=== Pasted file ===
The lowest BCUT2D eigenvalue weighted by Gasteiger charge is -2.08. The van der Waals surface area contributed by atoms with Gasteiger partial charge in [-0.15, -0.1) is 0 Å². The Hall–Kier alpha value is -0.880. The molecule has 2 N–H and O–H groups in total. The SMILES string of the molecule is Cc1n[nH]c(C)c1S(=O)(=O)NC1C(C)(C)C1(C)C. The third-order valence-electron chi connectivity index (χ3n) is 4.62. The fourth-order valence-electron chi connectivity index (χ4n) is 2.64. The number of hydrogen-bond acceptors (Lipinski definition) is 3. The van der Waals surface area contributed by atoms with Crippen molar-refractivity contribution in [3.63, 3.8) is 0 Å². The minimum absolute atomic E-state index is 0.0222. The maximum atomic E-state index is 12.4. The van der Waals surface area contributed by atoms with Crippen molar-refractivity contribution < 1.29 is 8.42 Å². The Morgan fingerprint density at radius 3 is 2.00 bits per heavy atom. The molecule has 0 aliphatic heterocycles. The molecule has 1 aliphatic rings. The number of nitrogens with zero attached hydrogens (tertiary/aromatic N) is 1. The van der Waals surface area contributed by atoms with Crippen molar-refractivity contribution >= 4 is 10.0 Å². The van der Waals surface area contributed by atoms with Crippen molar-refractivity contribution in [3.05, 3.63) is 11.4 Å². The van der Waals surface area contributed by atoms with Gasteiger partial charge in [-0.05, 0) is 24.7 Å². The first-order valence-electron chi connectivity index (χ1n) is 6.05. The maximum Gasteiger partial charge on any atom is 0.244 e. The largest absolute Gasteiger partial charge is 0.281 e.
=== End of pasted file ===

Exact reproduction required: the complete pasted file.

The lowest BCUT2D eigenvalue weighted by Gasteiger charge is -2.08. The van der Waals surface area contributed by atoms with Gasteiger partial charge in [-0.15, -0.1) is 0 Å². The Hall–Kier alpha value is -0.880. The molecule has 2 N–H and O–H groups in total. The SMILES string of the molecule is Cc1n[nH]c(C)c1S(=O)(=O)NC1C(C)(C)C1(C)C. The third-order valence-electron chi connectivity index (χ3n) is 4.62. The fourth-order valence-electron chi connectivity index (χ4n) is 2.64. The number of hydrogen-bond acceptors (Lipinski definition) is 3. The van der Waals surface area contributed by atoms with Crippen molar-refractivity contribution in [3.63, 3.8) is 0 Å². The minimum absolute atomic E-state index is 0.0222. The maximum atomic E-state index is 12.4. The van der Waals surface area contributed by atoms with Crippen molar-refractivity contribution < 1.29 is 8.42 Å². The Morgan fingerprint density at radius 3 is 2.00 bits per heavy atom. The molecule has 0 aliphatic heterocycles. The molecule has 1 aliphatic rings. The number of nitrogens with zero attached hydrogens (tertiary/aromatic N) is 1. The van der Waals surface area contributed by atoms with Crippen molar-refractivity contribution >= 4 is 10.0 Å². The van der Waals surface area contributed by atoms with Crippen molar-refractivity contribution in [3.05, 3.63) is 11.4 Å². The van der Waals surface area contributed by atoms with Gasteiger partial charge in [-0.05, 0) is 24.7 Å². The first-order valence-electron chi connectivity index (χ1n) is 6.05. The maximum Gasteiger partial charge on any atom is 0.244 e. The largest absolute Gasteiger partial charge is 0.281 e.